Massachusetts Finalizes Plan to Use the OpenDocument Standard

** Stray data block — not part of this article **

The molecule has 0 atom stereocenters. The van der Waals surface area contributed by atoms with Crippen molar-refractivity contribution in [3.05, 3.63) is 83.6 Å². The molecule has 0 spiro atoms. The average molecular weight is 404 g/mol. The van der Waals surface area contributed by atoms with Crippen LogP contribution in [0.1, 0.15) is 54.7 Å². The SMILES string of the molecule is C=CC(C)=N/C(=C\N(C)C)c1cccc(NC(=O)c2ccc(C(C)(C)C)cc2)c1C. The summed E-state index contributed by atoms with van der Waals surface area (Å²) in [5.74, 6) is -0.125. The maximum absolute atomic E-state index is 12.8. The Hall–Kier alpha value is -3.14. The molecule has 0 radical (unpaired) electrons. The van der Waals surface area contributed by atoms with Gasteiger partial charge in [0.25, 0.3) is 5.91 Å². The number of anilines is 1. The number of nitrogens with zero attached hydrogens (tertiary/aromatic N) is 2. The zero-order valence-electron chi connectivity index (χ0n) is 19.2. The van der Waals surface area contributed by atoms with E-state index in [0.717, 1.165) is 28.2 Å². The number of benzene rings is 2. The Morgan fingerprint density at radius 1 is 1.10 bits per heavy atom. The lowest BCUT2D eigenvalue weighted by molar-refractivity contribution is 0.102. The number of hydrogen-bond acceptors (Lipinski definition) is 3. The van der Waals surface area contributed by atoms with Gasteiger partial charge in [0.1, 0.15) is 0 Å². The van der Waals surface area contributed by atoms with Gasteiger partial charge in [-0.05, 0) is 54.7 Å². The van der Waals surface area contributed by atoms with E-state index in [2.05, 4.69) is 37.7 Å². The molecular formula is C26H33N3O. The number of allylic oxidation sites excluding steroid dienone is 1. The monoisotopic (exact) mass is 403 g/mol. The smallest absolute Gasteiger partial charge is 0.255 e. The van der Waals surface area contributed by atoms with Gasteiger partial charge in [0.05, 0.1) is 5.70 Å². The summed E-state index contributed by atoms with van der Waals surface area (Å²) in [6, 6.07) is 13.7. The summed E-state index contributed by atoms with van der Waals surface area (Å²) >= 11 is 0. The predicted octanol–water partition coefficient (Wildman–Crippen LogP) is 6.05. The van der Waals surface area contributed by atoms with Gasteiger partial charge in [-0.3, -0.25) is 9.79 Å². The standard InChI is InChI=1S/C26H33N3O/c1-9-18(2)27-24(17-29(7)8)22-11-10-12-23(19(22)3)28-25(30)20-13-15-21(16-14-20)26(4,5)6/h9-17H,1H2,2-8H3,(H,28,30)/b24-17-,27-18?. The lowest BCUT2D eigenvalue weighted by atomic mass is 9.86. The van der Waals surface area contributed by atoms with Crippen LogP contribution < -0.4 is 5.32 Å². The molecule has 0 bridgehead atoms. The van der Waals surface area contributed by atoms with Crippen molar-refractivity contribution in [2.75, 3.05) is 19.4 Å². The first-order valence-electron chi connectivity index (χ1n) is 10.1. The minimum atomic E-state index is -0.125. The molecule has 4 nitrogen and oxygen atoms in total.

It's great to see that Massachusetts has finalized its plan to stop using proprietary document formats and standardize on the OASIS OpenDocument format. This wasn't about “ditching Microsoft”, as many outlets seem to be reporting. In fact, it's not about a specific vendor at all. It's about using a document format that ensures that state documents are available via an open spec. It's about ensuring that a single vendor doesn't control how a state government can access its own data. It's about state government allowing its citizens to choose how they can access data without worrying about patents and without dictating platform. In the end, it's one of the most sound decisions you'll see a US state government make. State documents need to be available for hundreds of years. That's something Microsoft cannot possibly guarantee. And it should be obvious why requiring a citizen to purchase a single application that only runs on two platforms and is only available from a single vendor to access data that is critical is not just silly, but asinine. I say good job MA – first the Boston tea party and now this ;) Hopefully we'll see some follow through here. The odd part is that the response from the Microsoft rep seemed to be of the “the customer does not have the right to define their own requirements” attitude, insinuating that you should just be happy with what Microsoft offers for a format. This attitude runs contrary to some of the reform we've seem from Microsoft recently. Maybe they won't be able to ditch their predatory monopolistic practices. Maybe they can't be trusted.
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